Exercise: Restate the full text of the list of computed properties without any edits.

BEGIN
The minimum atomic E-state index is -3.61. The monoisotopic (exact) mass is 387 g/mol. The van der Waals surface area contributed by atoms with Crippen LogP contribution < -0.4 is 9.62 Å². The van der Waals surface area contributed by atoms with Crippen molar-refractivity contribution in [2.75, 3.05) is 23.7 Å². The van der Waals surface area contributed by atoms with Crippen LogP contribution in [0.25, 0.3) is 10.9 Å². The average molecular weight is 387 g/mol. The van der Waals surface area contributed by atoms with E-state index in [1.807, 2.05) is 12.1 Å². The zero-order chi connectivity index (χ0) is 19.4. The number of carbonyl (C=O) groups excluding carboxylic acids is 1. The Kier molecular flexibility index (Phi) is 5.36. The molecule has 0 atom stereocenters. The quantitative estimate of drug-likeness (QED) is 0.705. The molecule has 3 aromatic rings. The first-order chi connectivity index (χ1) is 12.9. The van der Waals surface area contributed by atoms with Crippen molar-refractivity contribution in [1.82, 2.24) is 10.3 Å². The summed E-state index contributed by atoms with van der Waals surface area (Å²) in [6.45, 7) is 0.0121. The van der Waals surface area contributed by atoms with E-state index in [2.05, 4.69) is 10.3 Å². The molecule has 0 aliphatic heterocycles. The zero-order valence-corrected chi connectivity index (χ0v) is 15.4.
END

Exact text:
The minimum atomic E-state index is -3.61. The monoisotopic (exact) mass is 387 g/mol. The van der Waals surface area contributed by atoms with Crippen LogP contribution < -0.4 is 9.62 Å². The van der Waals surface area contributed by atoms with Crippen molar-refractivity contribution in [2.75, 3.05) is 23.7 Å². The van der Waals surface area contributed by atoms with Crippen LogP contribution in [0.25, 0.3) is 10.9 Å². The average molecular weight is 387 g/mol. The van der Waals surface area contributed by atoms with E-state index in [1.807, 2.05) is 12.1 Å². The zero-order chi connectivity index (χ0) is 19.4. The number of carbonyl (C=O) groups excluding carboxylic acids is 1. The Kier molecular flexibility index (Phi) is 5.36. The molecule has 0 atom stereocenters. The quantitative estimate of drug-likeness (QED) is 0.705. The molecule has 3 aromatic rings. The first-order chi connectivity index (χ1) is 12.9. The van der Waals surface area contributed by atoms with Crippen molar-refractivity contribution in [1.82, 2.24) is 10.3 Å². The summed E-state index contributed by atoms with van der Waals surface area (Å²) in [6.45, 7) is 0.0121. The van der Waals surface area contributed by atoms with E-state index in [2.05, 4.69) is 10.3 Å². The molecule has 0 aliphatic heterocycles. The zero-order valence-corrected chi connectivity index (χ0v) is 15.4.